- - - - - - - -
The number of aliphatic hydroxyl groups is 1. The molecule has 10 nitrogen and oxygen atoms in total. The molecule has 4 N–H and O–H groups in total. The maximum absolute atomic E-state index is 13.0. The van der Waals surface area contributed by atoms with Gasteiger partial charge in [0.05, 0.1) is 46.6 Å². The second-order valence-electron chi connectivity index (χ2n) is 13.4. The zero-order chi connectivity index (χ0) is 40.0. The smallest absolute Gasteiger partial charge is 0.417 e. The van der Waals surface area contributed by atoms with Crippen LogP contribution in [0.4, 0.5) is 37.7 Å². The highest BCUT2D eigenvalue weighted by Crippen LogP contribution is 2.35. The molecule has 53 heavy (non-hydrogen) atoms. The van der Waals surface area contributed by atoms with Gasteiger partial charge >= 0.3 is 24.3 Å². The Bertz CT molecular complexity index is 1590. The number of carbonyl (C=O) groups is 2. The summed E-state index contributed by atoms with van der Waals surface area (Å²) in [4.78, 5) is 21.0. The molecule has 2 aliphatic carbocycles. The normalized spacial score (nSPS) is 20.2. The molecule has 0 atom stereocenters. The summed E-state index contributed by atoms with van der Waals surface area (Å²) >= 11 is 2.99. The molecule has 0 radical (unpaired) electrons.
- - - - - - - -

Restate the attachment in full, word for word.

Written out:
The number of aliphatic hydroxyl groups is 1. The molecule has 10 nitrogen and oxygen atoms in total. The molecule has 4 N–H and O–H groups in total. The maximum absolute atomic E-state index is 13.0. The van der Waals surface area contributed by atoms with Gasteiger partial charge in [0.05, 0.1) is 46.6 Å². The second-order valence-electron chi connectivity index (χ2n) is 13.4. The zero-order chi connectivity index (χ0) is 40.0. The smallest absolute Gasteiger partial charge is 0.417 e. The van der Waals surface area contributed by atoms with Crippen LogP contribution in [0.4, 0.5) is 37.7 Å². The highest BCUT2D eigenvalue weighted by Crippen LogP contribution is 2.35. The molecule has 53 heavy (non-hydrogen) atoms. The van der Waals surface area contributed by atoms with Gasteiger partial charge >= 0.3 is 24.3 Å². The Bertz CT molecular complexity index is 1590. The number of carbonyl (C=O) groups is 2. The summed E-state index contributed by atoms with van der Waals surface area (Å²) in [4.78, 5) is 21.0. The molecule has 2 aliphatic carbocycles. The normalized spacial score (nSPS) is 20.2. The molecule has 0 atom stereocenters. The summed E-state index contributed by atoms with van der Waals surface area (Å²) >= 11 is 2.99. The molecule has 0 radical (unpaired) electrons.